By Rachel Jeffs
One week into my marriage, I was a wreck. I couldn't eat. My skin felt prickly, like I was being poked all over by a thousand invisible needles.
This was a new experience for me, being a plural wife, but it was also new for my sister wives to have me there.
They hadn't asked for another woman to join their ranks and I was starting to get the message that they weren't exactly pleased I had been added to the family, or that I was sharing our husband's bed.
They didn't know that I was just sleeping in it, and not very well at that.
On nights when one of the other ladies shared our husband's bed, I slept on the couch in the living room. I didn't have a room of my own.
Four weeks into my marriage, I was still getting acclimatised.
I didn't love my husband, Rich, yet, but I had started to like him. I enjoyed his company, anyway.
One afternoon, I was helping him with some yard work.
"Rachel, would you please go get my pruning shears?" Rich said. "They should be in the closet in my room."
I put down my rake and went into the house. In his bedroom, there was a beautiful bouquet of roses on the desk, with a small balloon attached that read, "I love you". There was also a little note: "Dear Rachel, happy four-week anniversary. I love you, Rich."
I'd cried a lot since the wedding, but the tears that fell now felt different.
I was grateful that Rich wasn't there to see my reaction, because I cared what he thought about me. I couldn't have explained my feelings, because I didn't understand them myself. I found the shears and went back outside.
"Thanks," I said, as I handed the shears to him.
Rich smiled at me. "I wanted to do something for you."
"I like it," I said, and meant it.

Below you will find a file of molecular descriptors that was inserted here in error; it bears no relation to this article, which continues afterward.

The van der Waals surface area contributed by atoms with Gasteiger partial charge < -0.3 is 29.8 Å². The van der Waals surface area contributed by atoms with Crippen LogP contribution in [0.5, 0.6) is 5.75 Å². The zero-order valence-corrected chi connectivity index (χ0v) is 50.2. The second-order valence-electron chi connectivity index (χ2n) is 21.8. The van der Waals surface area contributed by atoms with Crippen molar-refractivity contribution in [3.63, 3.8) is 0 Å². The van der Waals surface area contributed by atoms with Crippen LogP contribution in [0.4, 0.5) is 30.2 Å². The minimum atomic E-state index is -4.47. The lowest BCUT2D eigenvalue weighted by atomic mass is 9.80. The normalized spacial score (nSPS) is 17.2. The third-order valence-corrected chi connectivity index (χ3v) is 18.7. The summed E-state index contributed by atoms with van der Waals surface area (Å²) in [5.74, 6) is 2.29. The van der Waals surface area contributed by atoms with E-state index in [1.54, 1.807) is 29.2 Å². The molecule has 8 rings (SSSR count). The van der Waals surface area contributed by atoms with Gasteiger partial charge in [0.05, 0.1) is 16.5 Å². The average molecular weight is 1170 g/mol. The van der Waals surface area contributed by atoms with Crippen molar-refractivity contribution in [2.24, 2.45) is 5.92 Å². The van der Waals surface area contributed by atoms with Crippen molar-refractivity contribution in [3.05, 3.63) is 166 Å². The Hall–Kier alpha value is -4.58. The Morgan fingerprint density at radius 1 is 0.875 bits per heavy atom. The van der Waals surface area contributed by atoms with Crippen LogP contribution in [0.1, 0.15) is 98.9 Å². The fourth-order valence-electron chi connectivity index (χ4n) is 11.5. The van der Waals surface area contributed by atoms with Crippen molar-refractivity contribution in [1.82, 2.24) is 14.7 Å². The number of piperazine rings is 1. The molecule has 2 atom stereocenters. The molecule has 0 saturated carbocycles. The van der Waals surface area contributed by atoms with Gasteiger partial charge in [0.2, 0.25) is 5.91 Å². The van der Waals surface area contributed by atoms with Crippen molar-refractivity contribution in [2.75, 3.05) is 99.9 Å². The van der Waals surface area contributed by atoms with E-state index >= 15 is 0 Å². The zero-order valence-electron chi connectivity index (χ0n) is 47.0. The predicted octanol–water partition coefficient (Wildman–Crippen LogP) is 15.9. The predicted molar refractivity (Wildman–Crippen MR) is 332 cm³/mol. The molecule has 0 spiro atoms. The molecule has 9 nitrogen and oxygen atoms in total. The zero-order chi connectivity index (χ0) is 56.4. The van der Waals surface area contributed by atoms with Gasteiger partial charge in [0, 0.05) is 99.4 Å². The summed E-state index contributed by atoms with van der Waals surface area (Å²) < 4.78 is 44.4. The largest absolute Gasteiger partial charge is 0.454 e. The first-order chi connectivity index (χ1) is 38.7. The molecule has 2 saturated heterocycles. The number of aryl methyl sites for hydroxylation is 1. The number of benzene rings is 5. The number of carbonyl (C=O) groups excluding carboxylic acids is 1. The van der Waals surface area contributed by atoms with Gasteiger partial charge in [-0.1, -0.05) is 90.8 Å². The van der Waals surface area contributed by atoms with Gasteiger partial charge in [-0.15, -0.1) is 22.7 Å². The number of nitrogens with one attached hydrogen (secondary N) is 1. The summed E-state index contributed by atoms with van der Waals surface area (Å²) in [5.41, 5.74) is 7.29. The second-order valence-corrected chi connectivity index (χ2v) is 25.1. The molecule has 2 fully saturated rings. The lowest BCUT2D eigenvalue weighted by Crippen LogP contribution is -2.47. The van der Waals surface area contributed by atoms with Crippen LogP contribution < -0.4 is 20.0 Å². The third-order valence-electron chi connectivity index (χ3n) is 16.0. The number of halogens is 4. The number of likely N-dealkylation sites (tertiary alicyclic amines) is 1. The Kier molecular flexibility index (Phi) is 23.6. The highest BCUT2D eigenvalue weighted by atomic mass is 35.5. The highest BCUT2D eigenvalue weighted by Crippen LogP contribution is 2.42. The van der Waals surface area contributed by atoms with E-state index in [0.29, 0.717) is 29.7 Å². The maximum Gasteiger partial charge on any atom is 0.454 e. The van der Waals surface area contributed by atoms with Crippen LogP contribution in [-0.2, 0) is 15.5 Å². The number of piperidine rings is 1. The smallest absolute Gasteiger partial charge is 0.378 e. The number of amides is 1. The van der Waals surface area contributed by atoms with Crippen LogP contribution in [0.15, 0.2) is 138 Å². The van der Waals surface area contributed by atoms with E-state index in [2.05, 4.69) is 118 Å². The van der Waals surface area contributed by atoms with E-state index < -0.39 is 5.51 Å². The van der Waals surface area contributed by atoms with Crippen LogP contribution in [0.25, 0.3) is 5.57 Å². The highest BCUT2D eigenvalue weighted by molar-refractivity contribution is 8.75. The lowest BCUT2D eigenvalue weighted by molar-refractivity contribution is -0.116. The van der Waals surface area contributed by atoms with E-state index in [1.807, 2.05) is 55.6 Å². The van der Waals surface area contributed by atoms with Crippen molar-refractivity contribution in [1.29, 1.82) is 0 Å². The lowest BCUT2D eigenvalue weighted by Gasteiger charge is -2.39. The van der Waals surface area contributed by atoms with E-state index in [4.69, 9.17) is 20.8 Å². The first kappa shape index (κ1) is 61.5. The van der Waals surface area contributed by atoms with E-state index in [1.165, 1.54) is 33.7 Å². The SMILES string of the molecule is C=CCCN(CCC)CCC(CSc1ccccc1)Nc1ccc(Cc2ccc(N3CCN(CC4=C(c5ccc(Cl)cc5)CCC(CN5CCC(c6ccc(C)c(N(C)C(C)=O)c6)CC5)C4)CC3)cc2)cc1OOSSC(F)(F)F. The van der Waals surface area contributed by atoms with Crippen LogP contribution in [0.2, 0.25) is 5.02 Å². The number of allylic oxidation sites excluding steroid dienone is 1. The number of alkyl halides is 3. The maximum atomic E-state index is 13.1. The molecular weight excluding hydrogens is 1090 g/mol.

It was a full two months after our wedding before I finally summoned up the nerve to ask Rich for a baby.
I had been way too frightened to be intimate with a man I'd met only one day before he became my husband. I was still a little scared, but he had a big grin on his face when I said it.
"Do you know how to make a baby, Rachel?" Rich said, with genuine concern in his voice.
The church separated boys and girls before puberty hit. At home and at school, we were kept apart. Crushes weren't allowed. Dating wasn't even an idea. Marriage was our introduction to intimate relationships.
Nonetheless, I said, "Yes."
Rich's eyes opened wide, and he tilted his head to the side like a dog that's just heard an unfamiliar sound. "Really? How do you know?"
"I just do," I said, turning my face away from him. I couldn't look him in the eyes.
That night I joined him in his room. Rich undressed himself, then undressed me as I lay on the bed.
"Do you want to see?" he said, hovering over me.
"No!" I squeezed my eyes shut.
"My other ladies wanted to see."
"I don't. I really don't."
Over the next nights, I started to relax, and being with my new husband got easier.
I soon learned that I was pregnant. When I was about four months along, Rich said, "How did you know about sex before we were married?"
Rich was my husband, and now the father of my unborn child. I had kept this secret for so many years, I hardly knew how to answer him. And then, just like that, I did.
"Father taught me."
Rachel's father Warren Jeffs is currently serving a life sentence for child molestation.
This is an extract from Breaking Free by Rachel Jeffs, Allen & Unwin.